Resources: Overpopulation

The debate about “overpopulation” is less about numbers of people than about rights (to land, water, food and livelihoods, for example), about markets, private property and inequality, and about relationships of power between different groups of people.

16 results
Some reflections
The Corner House

5 December 2009

Overpopulation arguments in climate debates serve to delay making structural changes in North and South away from the extraction and use of fossil fuels; to justify increased and multiple interventions in the countries deemed to hold surplus people; and to excuse those interventions when they cause further environmental degradation, migration or conflict. Population numbers, in sum, offer no useful pointers toward policies that should be adopted to tackle climate change.

The Scientific Manufacture of Fear
Elizabeth L. Krause

30 July 2006

36. Supposedly scientific demographic reports and alarms about low birthrates, ageing and immigration in Italy, and the catastrophic societal consequences that are predicted to flow from them, enable racism by stimulating a climate of fear and anxiety toward immigrants. They reinforce xenophobic notions in which racism is "coded as culture" rather than on supposedly objective somatic or visual differences.

Private Pensions, Corporate Welfare and Growing Insecurity
Richard Minns with Sarah Sexton

1 May 2006

35. This briefing outlines the different ways in which countries have financed both social security for older people and economic production. It describes the rise of the private model of pensions and the influence of pension funds on capital flows around the world. It then summarises and critiques the main justifications given for expanding private pension schemes, and analyses the motivations of the groups that perpetuate this model.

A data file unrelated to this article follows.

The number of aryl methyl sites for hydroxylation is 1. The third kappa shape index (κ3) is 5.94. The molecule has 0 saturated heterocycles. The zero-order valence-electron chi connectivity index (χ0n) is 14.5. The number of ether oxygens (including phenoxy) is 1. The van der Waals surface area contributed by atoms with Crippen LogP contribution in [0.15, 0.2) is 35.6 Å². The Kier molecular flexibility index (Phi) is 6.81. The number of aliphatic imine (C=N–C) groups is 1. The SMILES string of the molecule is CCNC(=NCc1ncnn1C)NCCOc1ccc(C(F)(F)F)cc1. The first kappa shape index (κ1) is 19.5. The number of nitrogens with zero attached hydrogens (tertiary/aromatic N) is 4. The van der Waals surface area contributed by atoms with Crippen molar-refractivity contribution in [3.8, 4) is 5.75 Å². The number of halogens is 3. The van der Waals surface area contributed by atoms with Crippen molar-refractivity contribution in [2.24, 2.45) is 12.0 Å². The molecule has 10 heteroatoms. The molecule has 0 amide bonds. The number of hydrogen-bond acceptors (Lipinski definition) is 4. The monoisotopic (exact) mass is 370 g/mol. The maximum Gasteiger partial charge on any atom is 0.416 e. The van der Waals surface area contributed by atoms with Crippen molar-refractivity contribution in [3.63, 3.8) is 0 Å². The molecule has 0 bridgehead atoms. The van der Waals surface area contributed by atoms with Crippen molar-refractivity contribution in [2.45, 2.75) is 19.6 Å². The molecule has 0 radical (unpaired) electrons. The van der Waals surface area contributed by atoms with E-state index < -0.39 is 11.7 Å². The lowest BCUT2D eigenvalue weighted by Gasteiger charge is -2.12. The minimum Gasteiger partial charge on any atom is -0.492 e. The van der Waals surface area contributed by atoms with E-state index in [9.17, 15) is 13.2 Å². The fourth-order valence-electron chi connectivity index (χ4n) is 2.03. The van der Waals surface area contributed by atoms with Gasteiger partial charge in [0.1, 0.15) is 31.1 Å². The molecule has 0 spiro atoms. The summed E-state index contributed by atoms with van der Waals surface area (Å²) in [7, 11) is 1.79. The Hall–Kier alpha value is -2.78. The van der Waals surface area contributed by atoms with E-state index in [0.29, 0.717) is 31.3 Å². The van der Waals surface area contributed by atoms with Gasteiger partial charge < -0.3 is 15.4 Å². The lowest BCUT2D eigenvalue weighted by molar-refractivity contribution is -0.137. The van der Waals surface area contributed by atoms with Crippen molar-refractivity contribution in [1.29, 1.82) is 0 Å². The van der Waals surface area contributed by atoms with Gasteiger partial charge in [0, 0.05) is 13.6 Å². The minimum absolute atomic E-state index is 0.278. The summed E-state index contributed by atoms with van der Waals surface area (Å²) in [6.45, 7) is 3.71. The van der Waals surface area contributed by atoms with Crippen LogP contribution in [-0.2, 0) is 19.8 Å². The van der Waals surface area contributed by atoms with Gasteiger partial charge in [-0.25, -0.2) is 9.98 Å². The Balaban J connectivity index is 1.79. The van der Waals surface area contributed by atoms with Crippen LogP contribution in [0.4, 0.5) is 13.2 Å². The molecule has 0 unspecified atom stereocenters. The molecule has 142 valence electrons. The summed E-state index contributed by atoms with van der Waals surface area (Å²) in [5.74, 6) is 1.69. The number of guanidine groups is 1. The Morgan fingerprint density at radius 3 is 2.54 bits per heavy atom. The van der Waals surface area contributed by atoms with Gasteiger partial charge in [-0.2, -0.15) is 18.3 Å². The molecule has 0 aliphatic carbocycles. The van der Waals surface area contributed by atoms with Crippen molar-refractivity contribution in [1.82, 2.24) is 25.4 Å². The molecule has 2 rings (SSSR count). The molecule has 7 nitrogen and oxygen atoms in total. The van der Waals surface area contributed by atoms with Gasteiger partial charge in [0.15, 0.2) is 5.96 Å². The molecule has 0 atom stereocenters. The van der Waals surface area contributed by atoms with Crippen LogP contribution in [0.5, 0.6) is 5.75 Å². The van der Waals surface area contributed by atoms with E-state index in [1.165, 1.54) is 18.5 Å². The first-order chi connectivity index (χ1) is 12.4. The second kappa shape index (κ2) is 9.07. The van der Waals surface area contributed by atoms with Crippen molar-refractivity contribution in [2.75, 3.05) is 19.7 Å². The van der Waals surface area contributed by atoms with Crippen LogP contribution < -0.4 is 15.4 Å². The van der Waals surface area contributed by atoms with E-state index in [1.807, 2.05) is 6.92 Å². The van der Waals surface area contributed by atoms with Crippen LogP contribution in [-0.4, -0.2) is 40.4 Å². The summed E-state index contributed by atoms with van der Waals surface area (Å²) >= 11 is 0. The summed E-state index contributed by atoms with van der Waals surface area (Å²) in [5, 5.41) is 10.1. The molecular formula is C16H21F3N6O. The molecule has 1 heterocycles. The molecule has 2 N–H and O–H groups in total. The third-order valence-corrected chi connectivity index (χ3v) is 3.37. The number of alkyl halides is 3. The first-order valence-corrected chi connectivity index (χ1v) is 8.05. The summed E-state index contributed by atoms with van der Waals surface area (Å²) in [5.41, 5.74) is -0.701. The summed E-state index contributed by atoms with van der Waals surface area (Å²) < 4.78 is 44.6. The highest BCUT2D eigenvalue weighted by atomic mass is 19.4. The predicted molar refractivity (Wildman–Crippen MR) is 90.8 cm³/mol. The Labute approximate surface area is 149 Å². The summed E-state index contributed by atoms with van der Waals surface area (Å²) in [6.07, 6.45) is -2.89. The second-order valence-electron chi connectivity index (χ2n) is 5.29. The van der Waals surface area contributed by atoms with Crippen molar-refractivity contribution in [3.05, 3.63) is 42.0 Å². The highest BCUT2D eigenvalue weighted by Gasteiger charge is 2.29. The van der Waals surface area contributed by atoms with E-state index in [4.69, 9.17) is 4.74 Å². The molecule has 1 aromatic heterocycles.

Larry Lohmann

2 November 2005

This book chapter explores the connections between the dark, often racist, scare stories of Malthusianism over the past 200 years, and the reliance of the stories on a particular economic model about how society must be analysed and organised.

Reflections on Three Hanging Children
Nicholas Hildyard

6 June 2005

"Scarcity" -- not enough food or water or land and so on -- does not explain what it says it explains. Hunger, for example, is rarely the result of no food at all, but of not enough food in a certain place for certain people because those with more power deny them access to it. This may be conceded, but the claim that there will not be enough food in future because of future population growth still seems plausible. Future resources crises, however, will caused by the same imbalances of power as they are today.

The Political Uses of Population
Sarah Sexton and Nicholas Hildyard

9 May 2005

By analysing who is considered 2too many" as Malthus's theory of population has been put to different uses, the presentation shows that population theory is in practice a political strategy employed to obscure relationships of power between different groups in societies. These relationships are critical to the use of "resources" as they determine how people are managed and in whose interests.

Constructing a New Population Threat
Anne Hendrixson

2 December 2004

34. 'Youth-bulge' theory refers to the large proportion of the world's population under 27 years old who are supposedly prone to violence. Images of angry young men of colour as potential terrorists and veiled young women as victims of repressive regimes support the theory. The implied threat of explosive violence and explosive fertility provides a rationale for US military intervention and population control initiatives in other countries and justifies government surveillance of Muslims and Arabs within US borders.

Women's Health in a Free Market Economy
Sumati Nair and Preeti Kirbat with Sarah Sexton